Memories on Parade
Meet the Family
A Town is Born
The Growing McCullough Family
A Church Becomes a Reality
A Closing Word
The Man Called Guelcksie
A is for Arthur
The Coffin House
Poet and Philosopher -- Aged Seven
The Two Room School House
Open the Windows and Open the Doors
Sixteen Girls in White
Four Girls and Five Boys
The Poet in Hot Water
Windows Open for Edith
The Great Decision
THE MAN CALLED GUELCKSIE
No story of the McCullough family would be complete unless it carried a generous portion on Julius Guelck who joined the family when Edith was the baby and stayed more than forty years! He had left Germany to avoid spending several years in military service, and was making his way in the U.S. as a paper hanger and house painter.
When he heard about the house that Will McCullough was building at Alicia, Arkansas he cam seeking work. He got the job, did it well, and fell in love with the family.
His specific work was the big general store, and his name went up on the sign McCULLOUGH AND GUELCK'S GENERAL MERCHANDISE.
The store bordered our lawn on the south side, its front door opening on the street, a door for loading and unloading on the south side, and a small door opening into our lawn.
Discards from the store were tossed through that small door and proved to be treasures the children could play with if selected before the regular day for their removal as rubbish.
We learned to watch for pretty boxes and bright bits of paper, small bits of foil, boxes big enough to use for play houses, etc.
The store was off limits for us on Saturdays. Guelcksie was busy that day with the customers who drove in from the country. We were welcome at any other time, on condition that Guelcksie was not disturbed by our presence.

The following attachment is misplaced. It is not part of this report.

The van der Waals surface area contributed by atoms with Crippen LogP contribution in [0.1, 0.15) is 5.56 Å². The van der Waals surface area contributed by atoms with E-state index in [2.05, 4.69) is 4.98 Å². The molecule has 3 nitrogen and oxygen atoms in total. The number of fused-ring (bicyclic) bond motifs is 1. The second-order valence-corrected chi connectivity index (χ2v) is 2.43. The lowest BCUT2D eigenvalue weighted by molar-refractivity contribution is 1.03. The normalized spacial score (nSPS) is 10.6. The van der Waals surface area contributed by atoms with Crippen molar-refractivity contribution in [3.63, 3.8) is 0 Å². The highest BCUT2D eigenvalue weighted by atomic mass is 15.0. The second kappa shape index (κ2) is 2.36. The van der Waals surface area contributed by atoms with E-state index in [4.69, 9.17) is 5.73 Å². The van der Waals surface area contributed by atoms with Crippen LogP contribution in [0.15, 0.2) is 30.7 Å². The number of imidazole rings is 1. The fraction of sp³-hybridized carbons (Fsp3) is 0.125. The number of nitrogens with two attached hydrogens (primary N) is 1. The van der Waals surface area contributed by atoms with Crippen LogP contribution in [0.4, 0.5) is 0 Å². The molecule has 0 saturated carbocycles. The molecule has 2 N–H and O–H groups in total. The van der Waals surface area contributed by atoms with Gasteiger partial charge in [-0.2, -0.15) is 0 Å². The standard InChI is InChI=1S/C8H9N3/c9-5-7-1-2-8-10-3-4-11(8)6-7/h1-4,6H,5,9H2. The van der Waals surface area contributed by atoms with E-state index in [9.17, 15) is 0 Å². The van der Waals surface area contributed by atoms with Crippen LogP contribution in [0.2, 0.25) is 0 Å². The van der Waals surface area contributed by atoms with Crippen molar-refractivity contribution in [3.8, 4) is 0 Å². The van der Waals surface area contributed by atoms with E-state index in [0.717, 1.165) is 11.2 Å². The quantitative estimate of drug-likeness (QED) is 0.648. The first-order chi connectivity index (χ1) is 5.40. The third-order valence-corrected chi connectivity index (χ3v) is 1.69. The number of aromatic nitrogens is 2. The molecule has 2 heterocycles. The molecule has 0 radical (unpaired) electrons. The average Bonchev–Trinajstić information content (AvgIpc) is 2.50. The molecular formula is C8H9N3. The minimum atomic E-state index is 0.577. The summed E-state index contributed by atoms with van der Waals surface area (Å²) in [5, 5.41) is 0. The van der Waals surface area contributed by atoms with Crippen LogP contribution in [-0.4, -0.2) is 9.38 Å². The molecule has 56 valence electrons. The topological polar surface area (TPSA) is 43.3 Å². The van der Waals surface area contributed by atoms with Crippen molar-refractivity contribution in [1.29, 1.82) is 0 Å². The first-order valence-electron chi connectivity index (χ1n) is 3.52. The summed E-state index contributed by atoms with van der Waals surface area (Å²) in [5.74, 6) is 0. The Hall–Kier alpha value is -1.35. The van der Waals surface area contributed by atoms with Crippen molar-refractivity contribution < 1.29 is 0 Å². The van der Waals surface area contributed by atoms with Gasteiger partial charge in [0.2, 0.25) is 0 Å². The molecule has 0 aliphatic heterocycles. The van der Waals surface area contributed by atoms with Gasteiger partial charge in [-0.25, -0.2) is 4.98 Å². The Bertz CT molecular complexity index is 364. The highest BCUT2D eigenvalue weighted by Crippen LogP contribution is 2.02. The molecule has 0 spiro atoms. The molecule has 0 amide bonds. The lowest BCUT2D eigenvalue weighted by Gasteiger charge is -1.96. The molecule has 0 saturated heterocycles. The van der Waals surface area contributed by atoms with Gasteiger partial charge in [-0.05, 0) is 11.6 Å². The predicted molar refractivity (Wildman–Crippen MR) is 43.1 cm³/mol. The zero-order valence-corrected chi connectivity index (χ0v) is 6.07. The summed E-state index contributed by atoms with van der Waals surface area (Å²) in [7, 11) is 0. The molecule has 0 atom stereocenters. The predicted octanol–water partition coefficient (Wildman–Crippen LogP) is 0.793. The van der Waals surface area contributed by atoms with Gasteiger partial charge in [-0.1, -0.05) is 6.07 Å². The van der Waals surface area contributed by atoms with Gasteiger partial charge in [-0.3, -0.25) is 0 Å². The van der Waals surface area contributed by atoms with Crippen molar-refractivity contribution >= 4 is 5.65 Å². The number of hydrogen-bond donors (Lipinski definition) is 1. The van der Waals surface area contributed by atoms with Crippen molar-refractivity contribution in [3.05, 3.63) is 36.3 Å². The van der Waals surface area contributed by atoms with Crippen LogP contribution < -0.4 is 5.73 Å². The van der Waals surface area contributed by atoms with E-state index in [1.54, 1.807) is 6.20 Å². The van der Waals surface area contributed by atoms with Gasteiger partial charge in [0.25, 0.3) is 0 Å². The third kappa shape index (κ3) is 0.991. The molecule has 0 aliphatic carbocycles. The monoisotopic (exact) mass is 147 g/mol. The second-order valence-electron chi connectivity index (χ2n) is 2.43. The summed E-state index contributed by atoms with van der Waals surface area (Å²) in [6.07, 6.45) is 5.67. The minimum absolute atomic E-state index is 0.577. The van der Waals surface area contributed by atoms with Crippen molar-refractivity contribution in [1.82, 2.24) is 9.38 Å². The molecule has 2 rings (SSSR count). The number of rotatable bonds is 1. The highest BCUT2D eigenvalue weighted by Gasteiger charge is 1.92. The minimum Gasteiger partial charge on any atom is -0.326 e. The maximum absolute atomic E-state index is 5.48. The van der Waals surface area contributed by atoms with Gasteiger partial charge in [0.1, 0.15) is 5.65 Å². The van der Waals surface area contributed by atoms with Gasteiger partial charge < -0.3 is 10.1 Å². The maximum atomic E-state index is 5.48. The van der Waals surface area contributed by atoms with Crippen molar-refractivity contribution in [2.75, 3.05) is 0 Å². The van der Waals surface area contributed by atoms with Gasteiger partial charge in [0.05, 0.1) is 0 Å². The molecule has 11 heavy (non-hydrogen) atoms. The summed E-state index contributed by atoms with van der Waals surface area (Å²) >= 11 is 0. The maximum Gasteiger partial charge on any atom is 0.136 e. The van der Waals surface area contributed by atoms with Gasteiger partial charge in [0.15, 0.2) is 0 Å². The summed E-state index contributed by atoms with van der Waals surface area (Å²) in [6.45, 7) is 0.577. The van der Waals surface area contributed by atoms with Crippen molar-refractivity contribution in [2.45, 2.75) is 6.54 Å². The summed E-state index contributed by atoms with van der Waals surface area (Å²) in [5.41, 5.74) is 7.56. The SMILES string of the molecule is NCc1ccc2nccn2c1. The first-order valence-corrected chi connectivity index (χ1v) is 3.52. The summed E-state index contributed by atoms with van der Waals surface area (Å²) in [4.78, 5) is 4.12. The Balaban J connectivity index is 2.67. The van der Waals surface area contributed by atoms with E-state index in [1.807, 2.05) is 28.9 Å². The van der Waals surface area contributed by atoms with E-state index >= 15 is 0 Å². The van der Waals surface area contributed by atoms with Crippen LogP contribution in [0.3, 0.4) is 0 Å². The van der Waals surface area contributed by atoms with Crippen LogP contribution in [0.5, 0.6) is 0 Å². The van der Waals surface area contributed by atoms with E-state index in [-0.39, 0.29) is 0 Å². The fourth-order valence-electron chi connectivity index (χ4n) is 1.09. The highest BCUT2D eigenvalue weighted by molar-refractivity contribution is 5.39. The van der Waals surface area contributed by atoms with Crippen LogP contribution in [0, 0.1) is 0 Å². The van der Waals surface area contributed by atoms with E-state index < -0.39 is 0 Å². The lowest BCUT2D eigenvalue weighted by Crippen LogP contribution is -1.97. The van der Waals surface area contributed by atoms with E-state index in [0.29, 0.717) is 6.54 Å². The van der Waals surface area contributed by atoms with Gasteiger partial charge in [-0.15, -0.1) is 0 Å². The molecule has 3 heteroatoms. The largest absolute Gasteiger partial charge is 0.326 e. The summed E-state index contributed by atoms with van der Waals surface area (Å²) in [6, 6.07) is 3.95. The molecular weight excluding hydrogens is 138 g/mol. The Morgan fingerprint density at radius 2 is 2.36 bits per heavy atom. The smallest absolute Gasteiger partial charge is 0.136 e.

He was always patient and only occasionally dismissed us through the side door, into our own front yard. One such time was when he saw the youngest child mixing the nails in the bins. He discovered her and called out, "You are Doodleheimers and Schnickelfritzes", and sent us all through the side door.
Sometimes he let us come in during the early evening, to watch him count the money received during the day. He counted in German and tied up the coins in small bags before putting them in the massive safe in the office.
Two rooms were added to the store for him. One was a private office. The other was his bedroom. They were off limits for us at all times.
Guelcksie took his meals in the big dining room where large portraits of our maternal and paternal grandparents hung in heavy frames, tilted forward so that they seemed to look down on us as we sat at the table. Guelcksie was seated on Papa's right. Since the noon meal allowed a bit of rest time for them, children did not talk at the table. Papa and Guelcksie needed to exchange notes on the general store business, and the dozens of thing Papa managed through every hour of the day.
We learned how to count from one to seven in German. "Eine, zwei, drei, veir, fumf, sechs, sep, sieben."
Guelcksie made two trips each year to St. Louis to buy supplies for the store -- everything from building supplies to patent medicines. He always returned with fresh fruits -- oranges, pineapples and bananas. Our own orchard provided plums, apples, and small peaches in season, but we had citrus fruits only at Christmas time and following business trips to St. Louis.
Julius Guelck was educated, refined, efficient, and kind. Edith was his favorite, because she was the baby when he came to us. He called her Tom because he could not pronounce her name.
He remained in Alicia after the family moved to Little Rock, when I was ten years old. He died in 1937 and is buried on my father's right, in Roselawn Memorial Park in Little Rock. [gravestone]